P.S. I Love You
Out Now On-Demand
But in the weeks and months that follow, touchingly romantic letters from Gerry are delivered in surprising ways, each sending her on a new adventure and each signing off in the same way; ‘P.S. I Love You’.
Holly's mother and best friends begin to worry that Gerry's letters are keeping Holly tied to the past, but in fact, each letter is pushing her further into a new future. With Gerry's words as her guide, Holly embarks on a journey of rediscovery in a story about marriage, friendship and how a love so strong can turn the finality of death into a new beginning for life.
- Richard LaGravenese('Freedom Writers')
Rating: M sexual references
Sometime during the main title, beloved Gerry dies and we are immediately thrown into a memorial service at an Irish pub, where it seems tradition to farewell a soul by walking up to a photo, saying a pithy remark, and consuming a shot of whiskey. I was quite relieved that Gerry was dead within the first five minutes, naively forgetting that he was sure to turn up in flashbacks, and also as part of Holly’s imagination. Letters mysteriously arrive from him post-death encouraging her to do such banal tasks as throwing out all his old stuff, and to cut loose by singing kareoke.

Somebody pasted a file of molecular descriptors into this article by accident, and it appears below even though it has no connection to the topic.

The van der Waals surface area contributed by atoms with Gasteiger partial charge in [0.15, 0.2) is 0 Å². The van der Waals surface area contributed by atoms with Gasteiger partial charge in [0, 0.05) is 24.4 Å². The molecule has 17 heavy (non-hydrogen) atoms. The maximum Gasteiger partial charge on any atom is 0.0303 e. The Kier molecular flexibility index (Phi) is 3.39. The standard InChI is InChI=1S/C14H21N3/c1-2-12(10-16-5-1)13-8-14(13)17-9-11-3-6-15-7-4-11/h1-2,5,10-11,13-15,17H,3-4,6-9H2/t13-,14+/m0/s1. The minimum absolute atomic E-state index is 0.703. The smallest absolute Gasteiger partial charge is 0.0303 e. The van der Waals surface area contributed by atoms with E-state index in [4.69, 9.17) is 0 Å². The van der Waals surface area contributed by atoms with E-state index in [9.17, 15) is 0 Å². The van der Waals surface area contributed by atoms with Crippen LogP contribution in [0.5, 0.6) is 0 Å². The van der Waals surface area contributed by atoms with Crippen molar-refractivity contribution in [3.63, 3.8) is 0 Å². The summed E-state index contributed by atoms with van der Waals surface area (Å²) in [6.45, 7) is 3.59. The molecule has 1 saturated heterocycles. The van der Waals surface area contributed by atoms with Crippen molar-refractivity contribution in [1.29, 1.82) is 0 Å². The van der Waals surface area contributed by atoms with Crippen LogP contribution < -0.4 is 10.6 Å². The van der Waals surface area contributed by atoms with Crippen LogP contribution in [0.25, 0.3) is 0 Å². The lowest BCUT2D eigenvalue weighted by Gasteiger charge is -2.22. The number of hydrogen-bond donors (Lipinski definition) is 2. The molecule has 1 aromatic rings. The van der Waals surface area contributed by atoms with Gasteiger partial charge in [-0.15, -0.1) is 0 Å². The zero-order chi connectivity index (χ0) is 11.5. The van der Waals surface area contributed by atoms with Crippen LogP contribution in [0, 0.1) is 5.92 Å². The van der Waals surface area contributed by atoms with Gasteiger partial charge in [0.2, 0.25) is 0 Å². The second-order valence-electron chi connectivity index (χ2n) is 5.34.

Gerry never, ever, refers to Holly by her name, instead calling her Baby (pronounced ‘Baybee’) all the time, e.g. “Make sure my baybee has a good time.” I’m not sure Hillary Swank is the right sort of actress to be in this sort of film. She delves into the drama too deeply and her character ends up whiny and dull. She’s no fun.
Unsurprisingly, the film capitalizes on the world’s fascination with all things Irish. There is a tin whistle on the soundtrack, and an assumption that Irish men are handsome and like to play guitars in pubs while working part time as a farmhand and fitting in one day a week as a coastguard.
All of the above criticism, however, may be discredited if you are of a certain mindset that finds reward in tacky weepies. You may well be manipulated by this guilty pleasure more than I was. Swank and Butler are certainly photogenic, and the unchallenging story could be a perfect night out for fat girls, lonely spinsters, or those whose boyfriend has just carked it.
Reviewed by Andrew Hedley (Not female)
Los Angeles Times
New Zealand Herald [Francesca Rudkin]
San Francisco Chronicle
BEST MOVIE EVER!
its pretty much the greatest movie ever made
Laugh and cry through the WHOLE move
Fantastic movie, have been waiting ages for it to come out. Bring tissue!
Love now and after
Went with a girlfriend she said 5/5 ,lots of smiles and laughs.And for the women out there SHOES.
Saw this in Canada - it's AMAZING! It makes you laugh, and it makes you cry. Beautiful film!